UC Berkeley Library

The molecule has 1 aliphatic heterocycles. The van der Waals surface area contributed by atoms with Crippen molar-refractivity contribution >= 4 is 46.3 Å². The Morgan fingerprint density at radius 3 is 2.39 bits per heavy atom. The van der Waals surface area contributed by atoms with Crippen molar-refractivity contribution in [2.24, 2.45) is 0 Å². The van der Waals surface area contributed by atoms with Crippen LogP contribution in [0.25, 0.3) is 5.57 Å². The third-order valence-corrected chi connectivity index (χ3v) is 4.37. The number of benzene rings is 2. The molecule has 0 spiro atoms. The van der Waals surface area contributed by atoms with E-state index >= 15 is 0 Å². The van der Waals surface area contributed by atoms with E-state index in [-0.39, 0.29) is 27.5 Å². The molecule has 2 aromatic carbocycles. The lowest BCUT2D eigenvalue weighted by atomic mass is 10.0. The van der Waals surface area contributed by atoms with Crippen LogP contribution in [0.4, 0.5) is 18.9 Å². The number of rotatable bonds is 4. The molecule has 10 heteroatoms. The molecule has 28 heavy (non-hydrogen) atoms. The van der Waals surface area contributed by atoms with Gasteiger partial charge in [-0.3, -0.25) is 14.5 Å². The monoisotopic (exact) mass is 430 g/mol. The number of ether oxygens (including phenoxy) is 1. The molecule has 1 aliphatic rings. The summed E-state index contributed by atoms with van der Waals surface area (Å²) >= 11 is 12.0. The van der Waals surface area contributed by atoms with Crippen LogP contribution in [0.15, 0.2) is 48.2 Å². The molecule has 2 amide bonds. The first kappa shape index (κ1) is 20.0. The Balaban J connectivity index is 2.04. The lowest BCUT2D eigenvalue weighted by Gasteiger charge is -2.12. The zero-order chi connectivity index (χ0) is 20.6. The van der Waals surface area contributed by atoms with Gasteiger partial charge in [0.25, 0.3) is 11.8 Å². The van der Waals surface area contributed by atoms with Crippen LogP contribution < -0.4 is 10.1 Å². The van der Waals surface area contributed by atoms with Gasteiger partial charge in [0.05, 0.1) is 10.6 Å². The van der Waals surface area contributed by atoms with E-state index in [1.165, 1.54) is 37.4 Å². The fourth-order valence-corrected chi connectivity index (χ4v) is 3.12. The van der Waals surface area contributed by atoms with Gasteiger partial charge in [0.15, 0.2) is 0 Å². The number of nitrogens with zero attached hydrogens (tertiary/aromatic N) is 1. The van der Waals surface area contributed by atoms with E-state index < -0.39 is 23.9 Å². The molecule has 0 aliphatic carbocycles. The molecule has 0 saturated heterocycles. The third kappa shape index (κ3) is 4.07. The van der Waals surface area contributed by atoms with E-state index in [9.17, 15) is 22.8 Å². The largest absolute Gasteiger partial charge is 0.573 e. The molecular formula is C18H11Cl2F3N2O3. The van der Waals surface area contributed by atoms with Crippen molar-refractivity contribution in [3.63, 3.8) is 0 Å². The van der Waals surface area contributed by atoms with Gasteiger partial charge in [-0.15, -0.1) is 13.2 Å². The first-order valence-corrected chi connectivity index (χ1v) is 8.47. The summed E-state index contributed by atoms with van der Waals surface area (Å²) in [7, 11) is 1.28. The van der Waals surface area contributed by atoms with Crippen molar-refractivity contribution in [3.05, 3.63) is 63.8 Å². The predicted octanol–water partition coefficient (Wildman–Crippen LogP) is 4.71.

8 part series by Basil Davidson. The story is unfolded on location all over Africa, showing life as it is today, plus archive film and dramatized reconstructions. Two programs per cassette, each an hour long. 1984. Different But Equal (Part 1). Describes how some of the world's greatest early civilizations had their origins in the heart of black Africa and discusses some of their artistic, technical and scientific achievements. Mastering a Continent (Part 2). Looks at two important developments in early African society, the growth of cattle keeping and agriculture. Focuses on the activities of three communities, the Pokot in Northern Kenya, Sukor in Nigeria and the Dogon of Mali. Caravans of Gold (Part 3).Traces the trade routes which stretched from Africa to Asia and southern Europe long before the arrival of the white man in Africa. The coming of the Portuguese in 1498 marked the beginning of the collapse of these trading networks and the demise of the great civilizations which they supported. The King and the City (Part 4).Explores the structure of medieval African kingdoms and visits Kano in Nigeria, where a king still holds court in his 15th century palace, and ancient rituals continue to command the respect of the people. The Bible and the Gun (Part 5). Looks at the impact on African society of three different groups; slave traders, missionaries and colonialists. This Magnificent African Cake (Part 6).Traces the major developments of African history between the 1800's and 1945. Looks at the different ways colonial rule was established and the emergence of nationalist movements, focusing on Senegal, Ghana, Kenya, Nigeria, and Mozambique. The Rise of Nationalism (Part 7). Follows the course of the major independence struggles beginning with the situation in the Gold Coast and concluding with the fight for majority rule in Zimbabwe and South Africa. The Legacy (Part 8).Explores the problems and successes of the African states in the aftermath of colonial rule. Includes interviews with several African statesmen.